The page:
Let’s face it: if you’ve been in the cyber security industry more than about 5 minutes, you’ve probably experienced the chaos that ensues when critical vulnerabilities, like zero days, are announced. The mayhem is always the same: CISOs scrambling to find out if their organization is exposed; patch management teams working to update vulnerable software; and security teams are desperately trying to answer the big question: “have we been compromised?” If you have been in a SOC during these events, it can often seem as if every team is chasing proverbial squirrels madly off in all directions.
And if you’ve been paying attention lately, it probably hasn’t escaped your notice that these events (or “squirrel moments” as I have come to call them) seem to be happening with greater frequency. And that is, in this author’s humble opinion, a pretty serious problem for the whole industry.
Why? Well, there are several reasons.
Critical CVEs are Time Sinks
The first reason is simply this: these squirrel moments are massive time-sinks for security teams. Security practitioners everywhere will tell you that the two most important resources they have are caffeine and time, and it is the latter that is continually in short supply and that makes security a zero-sum game. So, when a critical vulnerability drops, and security teams are forced to divert their time to chase these squirrels, it is always at the expense of other things, things that may age out, things that may be missed, and things that could have just as devastating an effect as that critical CVE.
Critical CVEs are on the Rise
The second reason is that, by every account, these squirrel moments are not going away, and in fact by many measures they are growing at a rather rapid pace. This means that, as we move forward, we can expect what might have been once-a-year events to turn into quarterly, or even monthly, occurrences. This kind of disruption to security teams (and even whole organizations) would likely take a heavy toll on already thinly stretched resources.
Chasing Critical CVEs is Reactive
The third reason is that chasing critical CVEs is wholly reactive. By its very nature, to chase a squirrel, there must be a squirrel to chase. To react to vulnerabilities, you first need to be alerted to the existence of vulnerability and this often comes long after active exploitation is detected. And, once alerted, then the organization must figure out if they are affected. And lastly, they must figure out a solution — especially if a patch is not yet available. This means that by the time an organization has mounted any response, they are entirely in defense mode.
As a example of this last point, let’s examine the recent (and now infamous) log4j vulnerability. This vulnerability was announced in December but it turns out that a working proof-of-concept (PoC) had been publicly available since early 2021. This means organizations needed to assume that the adversaries that truly matter have been using it at least that long (if not longer). Once that is the case, to mix a metaphor, the squirrel is out of the barn.
Additionally, because the vulnerability affected a library used by thousands or millions of software packages, many organizations are still, more than a month later, trying to figure out if they are even vulnerable, let alone impacted. Should an organization find that not only are they vulnerable, but that they have been compromised, a lot of the damage is already done.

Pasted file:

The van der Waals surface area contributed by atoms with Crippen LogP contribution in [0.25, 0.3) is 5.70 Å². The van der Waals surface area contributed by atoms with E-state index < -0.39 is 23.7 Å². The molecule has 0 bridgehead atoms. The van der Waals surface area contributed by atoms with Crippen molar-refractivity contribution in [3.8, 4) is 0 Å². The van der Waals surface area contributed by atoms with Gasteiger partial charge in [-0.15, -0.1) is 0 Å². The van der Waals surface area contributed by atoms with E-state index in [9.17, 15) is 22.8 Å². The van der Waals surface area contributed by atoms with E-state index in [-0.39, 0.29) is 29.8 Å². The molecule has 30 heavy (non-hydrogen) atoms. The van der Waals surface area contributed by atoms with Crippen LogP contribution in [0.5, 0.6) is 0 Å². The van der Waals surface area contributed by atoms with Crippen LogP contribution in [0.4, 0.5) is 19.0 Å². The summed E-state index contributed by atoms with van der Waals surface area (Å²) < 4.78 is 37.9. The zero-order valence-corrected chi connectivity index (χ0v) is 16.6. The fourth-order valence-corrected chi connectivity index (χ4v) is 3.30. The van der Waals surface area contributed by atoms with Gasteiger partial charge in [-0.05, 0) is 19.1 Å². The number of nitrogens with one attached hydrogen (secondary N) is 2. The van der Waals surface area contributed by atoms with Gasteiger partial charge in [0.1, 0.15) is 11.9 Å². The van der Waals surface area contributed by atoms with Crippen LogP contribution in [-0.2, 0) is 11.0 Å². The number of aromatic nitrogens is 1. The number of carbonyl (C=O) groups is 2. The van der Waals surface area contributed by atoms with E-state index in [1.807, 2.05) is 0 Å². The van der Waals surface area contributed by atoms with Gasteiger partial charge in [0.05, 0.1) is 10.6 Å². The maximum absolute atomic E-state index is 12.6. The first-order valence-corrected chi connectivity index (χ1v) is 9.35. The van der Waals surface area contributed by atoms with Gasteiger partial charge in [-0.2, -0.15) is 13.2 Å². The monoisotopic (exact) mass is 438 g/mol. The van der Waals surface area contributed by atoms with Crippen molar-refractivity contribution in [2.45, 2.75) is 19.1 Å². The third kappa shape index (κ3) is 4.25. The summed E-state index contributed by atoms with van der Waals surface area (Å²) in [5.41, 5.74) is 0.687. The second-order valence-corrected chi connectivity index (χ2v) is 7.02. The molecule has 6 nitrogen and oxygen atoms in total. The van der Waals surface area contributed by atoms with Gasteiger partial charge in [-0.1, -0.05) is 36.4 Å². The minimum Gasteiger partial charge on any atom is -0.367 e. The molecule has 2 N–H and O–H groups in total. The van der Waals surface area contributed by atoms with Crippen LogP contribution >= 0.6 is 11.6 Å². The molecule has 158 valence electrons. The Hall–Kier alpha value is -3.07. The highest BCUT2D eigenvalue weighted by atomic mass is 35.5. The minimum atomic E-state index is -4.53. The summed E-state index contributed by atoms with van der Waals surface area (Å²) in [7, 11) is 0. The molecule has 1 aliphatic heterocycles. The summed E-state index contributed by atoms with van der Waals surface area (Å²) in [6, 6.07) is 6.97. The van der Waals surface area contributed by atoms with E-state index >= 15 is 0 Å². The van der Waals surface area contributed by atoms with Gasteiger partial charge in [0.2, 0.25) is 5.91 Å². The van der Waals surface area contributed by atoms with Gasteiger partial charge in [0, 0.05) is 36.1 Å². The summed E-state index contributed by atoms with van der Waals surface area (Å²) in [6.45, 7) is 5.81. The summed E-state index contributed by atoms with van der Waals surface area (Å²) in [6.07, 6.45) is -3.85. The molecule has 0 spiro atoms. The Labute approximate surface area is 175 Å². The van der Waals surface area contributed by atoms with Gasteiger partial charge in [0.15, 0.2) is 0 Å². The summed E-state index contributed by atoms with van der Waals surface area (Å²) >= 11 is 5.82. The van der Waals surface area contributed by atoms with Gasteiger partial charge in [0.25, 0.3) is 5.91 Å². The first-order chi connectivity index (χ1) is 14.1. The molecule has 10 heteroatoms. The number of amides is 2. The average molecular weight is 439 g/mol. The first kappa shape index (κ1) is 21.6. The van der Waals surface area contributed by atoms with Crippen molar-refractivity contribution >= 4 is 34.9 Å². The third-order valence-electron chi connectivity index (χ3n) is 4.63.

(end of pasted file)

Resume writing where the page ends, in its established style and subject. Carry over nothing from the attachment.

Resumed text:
Are You Saying Security Teams Shouldn’t Care About Critical CVEs?
No. Major weaknesses within a kingdom’s defenses should always be investigated and patched as soon as possible. What I am saying is that the, often times uncontrolled, chaos surrounding detecting these squirrel moments is time and effort better spent on the already overwhelming job of day-to-day security.
So, What’s the Solution?
I will forewarn you, the reader, that the solution to this problem is far from simple and will not happen overnight or with the addition of “one more” appliance or agent. But it is an achievable goal, I think.
The solution requires organizations to reconsider their security strategy to incorporate true behavioral threat hunting into their program and then to assume that their organization, if not yet, will eventually be breached by an actor probably leveraging some critical CVE, or phishing, or some other as-yet-unknown method. But instead of panicking every time a new vulnerability is publicly announced, they focus their capabilities on ensuring that any adversary that breaches the wall for initial access will undoubtably be quickly discovered. Afterall, while the method of initial access might be novel — exploiting a new vulnerability — the behaviors the actor exhibits after the fact are often programmatically routine. So, an organization that can reliably detect suspicious and malicious behaviors internally will be much less concerned when critical CVEs drop.
How Do We Get There?
The typical question I get from security practitioners when I bring this whole concept up is: “well, how do we get there from here?”
In my opinion, the answer to that is simple. Organizations need to push away the mentality that they can rely on the legacy one-size-fits-all “black box” mentality of security where an appliance or agent will protect you, exclusively. Instead, they need to focus on building a proactive strategy that focuses on robust and confident detection of malicious and suspicious behaviors in their environment so that when a new vulnerability rears its head, the security teams don’t have to get all squirrely.
If you want to see how behavioral threat hunting can help reduce the squirrels your security team has to chase, sign up here and use Promocode ‘SQUIRRELS’ for EXCLUSIVE access to Cyborg Security’s threat hunting content platform, HUNTER.